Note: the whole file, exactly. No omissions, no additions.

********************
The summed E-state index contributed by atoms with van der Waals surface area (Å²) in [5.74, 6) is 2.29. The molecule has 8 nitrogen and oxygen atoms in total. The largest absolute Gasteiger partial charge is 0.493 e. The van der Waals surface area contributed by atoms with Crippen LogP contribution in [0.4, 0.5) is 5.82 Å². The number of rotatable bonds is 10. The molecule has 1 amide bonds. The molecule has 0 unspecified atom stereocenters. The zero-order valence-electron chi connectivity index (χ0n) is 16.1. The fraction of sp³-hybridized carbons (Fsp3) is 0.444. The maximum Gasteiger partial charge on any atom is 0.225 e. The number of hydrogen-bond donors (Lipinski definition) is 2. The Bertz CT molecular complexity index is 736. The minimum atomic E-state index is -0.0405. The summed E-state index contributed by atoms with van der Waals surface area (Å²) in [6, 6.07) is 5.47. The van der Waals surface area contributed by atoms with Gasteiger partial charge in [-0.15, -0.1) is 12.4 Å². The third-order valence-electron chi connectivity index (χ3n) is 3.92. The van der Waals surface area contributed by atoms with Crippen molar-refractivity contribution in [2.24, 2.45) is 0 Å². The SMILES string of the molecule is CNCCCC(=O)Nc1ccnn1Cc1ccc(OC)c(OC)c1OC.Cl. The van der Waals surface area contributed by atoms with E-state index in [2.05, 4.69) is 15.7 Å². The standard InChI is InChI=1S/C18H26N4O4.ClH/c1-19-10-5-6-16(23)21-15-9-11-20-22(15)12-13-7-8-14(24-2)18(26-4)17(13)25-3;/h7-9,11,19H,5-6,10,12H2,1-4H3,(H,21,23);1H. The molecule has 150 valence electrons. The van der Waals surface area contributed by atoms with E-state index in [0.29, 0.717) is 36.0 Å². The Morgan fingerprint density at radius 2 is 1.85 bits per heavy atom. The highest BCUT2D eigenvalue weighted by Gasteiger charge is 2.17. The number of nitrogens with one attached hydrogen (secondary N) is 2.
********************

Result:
The summed E-state index contributed by atoms with van der Waals surface area (Å²) in [5.74, 6) is 2.29. The molecule has 8 nitrogen and oxygen atoms in total. The largest absolute Gasteiger partial charge is 0.493 e. The van der Waals surface area contributed by atoms with Crippen LogP contribution in [0.4, 0.5) is 5.82 Å². The number of rotatable bonds is 10. The molecule has 1 amide bonds. The molecule has 0 unspecified atom stereocenters. The zero-order valence-electron chi connectivity index (χ0n) is 16.1. The fraction of sp³-hybridized carbons (Fsp3) is 0.444. The maximum Gasteiger partial charge on any atom is 0.225 e. The number of hydrogen-bond donors (Lipinski definition) is 2. The Bertz CT molecular complexity index is 736. The minimum atomic E-state index is -0.0405. The summed E-state index contributed by atoms with van der Waals surface area (Å²) in [6, 6.07) is 5.47. The van der Waals surface area contributed by atoms with Gasteiger partial charge in [-0.15, -0.1) is 12.4 Å². The third-order valence-electron chi connectivity index (χ3n) is 3.92. The van der Waals surface area contributed by atoms with Crippen molar-refractivity contribution in [2.24, 2.45) is 0 Å². The SMILES string of the molecule is CNCCCC(=O)Nc1ccnn1Cc1ccc(OC)c(OC)c1OC.Cl. The van der Waals surface area contributed by atoms with E-state index in [2.05, 4.69) is 15.7 Å². The standard InChI is InChI=1S/C18H26N4O4.ClH/c1-19-10-5-6-16(23)21-15-9-11-20-22(15)12-13-7-8-14(24-2)18(26-4)17(13)25-3;/h7-9,11,19H,5-6,10,12H2,1-4H3,(H,21,23);1H. The molecule has 150 valence electrons. The van der Waals surface area contributed by atoms with E-state index in [0.29, 0.717) is 36.0 Å². The Morgan fingerprint density at radius 2 is 1.85 bits per heavy atom. The highest BCUT2D eigenvalue weighted by Gasteiger charge is 2.17. The number of nitrogens with one attached hydrogen (secondary N) is 2.